Featured Elasmobranch-Smalltail Shark

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Featured Elasmobranch-Smalltail Shark

November 2011

Smalltail Shark

Carcharhinus porosus (Ranzani, 1840)


Family Carcharhinidae  (Requiem Sharks)

Identification: This is a small requiem shark, with a slender fusiform body, a moderately long, well-rounded snout, and large circular eyes. Five short gill slits located anterior to the pectoral fin. Labial furrows are weakly developed and inconspicuous. Teeth of upper jaw broad and triangular, with high cusps and heavy serration; upper teeth display a distinct notch along the outer margin; lower teeth obliquely set, with wide bases, and narrow cusps. Large first dorsal fin originates over posterior margin of pectoral fin and curves back to a blunt sickle shaped apex. Second dorsal fin is low and positioned over or slightly behind the base mid-point of the anal fin.  The interdorsal ridge absent. Pectoral fins short and broad, and curve to slightly rounded tips. Anal fin notched. Caudal fin approximately one-fourth total length of body. Coloration is grey to bluish-grey above, becoming white ventrally; a white bands sometimes appears on flanks; tips of pectoral, dorsal, and caudal fins may have slightly dusky markings.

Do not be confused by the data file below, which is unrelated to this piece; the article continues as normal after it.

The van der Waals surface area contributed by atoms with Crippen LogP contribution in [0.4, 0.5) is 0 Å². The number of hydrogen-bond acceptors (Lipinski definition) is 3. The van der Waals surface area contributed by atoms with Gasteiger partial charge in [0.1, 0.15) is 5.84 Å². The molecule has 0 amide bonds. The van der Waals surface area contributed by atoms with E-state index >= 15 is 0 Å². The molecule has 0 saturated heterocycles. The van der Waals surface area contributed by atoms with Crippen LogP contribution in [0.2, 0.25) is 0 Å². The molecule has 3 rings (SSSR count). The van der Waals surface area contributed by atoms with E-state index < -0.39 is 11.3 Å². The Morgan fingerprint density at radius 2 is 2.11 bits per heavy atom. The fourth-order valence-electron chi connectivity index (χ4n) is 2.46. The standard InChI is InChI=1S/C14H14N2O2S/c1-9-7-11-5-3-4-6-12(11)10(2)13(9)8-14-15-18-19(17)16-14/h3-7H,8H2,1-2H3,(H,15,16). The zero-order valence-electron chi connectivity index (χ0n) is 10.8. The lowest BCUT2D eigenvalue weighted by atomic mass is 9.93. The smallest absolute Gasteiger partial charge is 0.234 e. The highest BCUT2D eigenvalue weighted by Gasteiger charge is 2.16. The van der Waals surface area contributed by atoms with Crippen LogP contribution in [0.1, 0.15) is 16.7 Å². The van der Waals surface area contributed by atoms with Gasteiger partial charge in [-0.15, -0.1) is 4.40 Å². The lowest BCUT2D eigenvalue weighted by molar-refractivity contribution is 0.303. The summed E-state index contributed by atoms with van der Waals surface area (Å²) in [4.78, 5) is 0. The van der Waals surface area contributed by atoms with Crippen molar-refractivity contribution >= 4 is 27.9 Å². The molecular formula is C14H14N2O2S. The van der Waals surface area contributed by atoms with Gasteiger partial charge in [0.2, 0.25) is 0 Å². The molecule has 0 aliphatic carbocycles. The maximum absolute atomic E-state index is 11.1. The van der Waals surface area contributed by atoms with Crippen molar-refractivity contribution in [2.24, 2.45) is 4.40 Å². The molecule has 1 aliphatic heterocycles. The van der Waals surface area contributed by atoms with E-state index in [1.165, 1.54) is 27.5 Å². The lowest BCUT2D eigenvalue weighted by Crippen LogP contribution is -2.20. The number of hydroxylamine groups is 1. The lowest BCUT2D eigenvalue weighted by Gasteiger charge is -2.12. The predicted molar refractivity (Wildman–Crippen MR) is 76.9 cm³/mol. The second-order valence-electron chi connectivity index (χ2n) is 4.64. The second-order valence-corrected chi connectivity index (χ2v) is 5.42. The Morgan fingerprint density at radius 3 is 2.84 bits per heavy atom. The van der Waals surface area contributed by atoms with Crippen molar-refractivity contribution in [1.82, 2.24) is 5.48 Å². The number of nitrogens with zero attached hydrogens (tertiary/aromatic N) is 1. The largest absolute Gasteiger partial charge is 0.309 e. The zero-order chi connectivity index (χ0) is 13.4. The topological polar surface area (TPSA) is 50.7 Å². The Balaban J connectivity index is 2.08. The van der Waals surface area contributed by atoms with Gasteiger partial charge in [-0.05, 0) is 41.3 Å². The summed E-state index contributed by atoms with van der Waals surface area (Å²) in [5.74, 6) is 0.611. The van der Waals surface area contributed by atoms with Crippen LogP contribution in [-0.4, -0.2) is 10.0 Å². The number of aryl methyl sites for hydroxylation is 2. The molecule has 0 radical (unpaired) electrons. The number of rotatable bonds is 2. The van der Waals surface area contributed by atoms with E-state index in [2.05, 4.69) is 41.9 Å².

Size: Average length of adult smalltail sharks ranges from 90-110 cm. (3 – 3.6 ft) with females being slightly larger than males. Maximum reported total length is 130 cm (4.4 ft). Size at birth ranges between 30-40 cm. (0.9 – 1.3 ft).


Distribution: The smalltail shark is found in the shallow coastal waters of the eastern Pacific from the Gulf of California south to Peru, and in the western Atlantic Ocean from the northern Gulf of Mexico to southern Brazil, with the exclusion of the Caribbean Sea. The highest population density of smalltail sharks has been found to be in estuaries and mangroves in northern Brazil, coinciding with the species’ nursery grounds. These regions are known for their high tidal range.

Habitat: This is an inshore, demersal (down to a depth of 35 m) shark found over continental shelves as well as in the brackish waters of shallow, muddy bottom estuarine habitats.


Biology: The smalltail shark is an opportunistic predator, with a diet consisting of small bony fishes and benthic invertebrates. Adults often prey on the young of other sharks, skates, and rays.  Males reach reproductive maturity at 75 cm (2.5 ft) and females at 84 cm (2.8ft), coinciding with an average age of six years. This shark is viviparous, with a yolk-sac placenta.  After a 10-month gestation period, two to nine pups per litter are born during the spring and summer.


General interest: Although there is a small market for its flesh and liver oil, the smalltail shark has little significant commercial value.  It is commonly caught as bycatch in the gillnets of other fisheries, notably fisheries targeting Spanish mackerel off the coast of Brazil. The smalltail shark is currently listed as “Data Deficient” by the IUCN.  In Brazil, due to its slow growth rate, late maturity and low reproductive rate, along with an overall lack of management this species is considered vulnerable. Virtually nothing is known of this species in the eastern central Pacific. This shark is considered to be harmless to humans.


By Paul J. Clerkin
Pacific Shark Research Center
Moss Landing Marine Laboratories
8272 Moss Landing Road, Moss Landing, CA 95039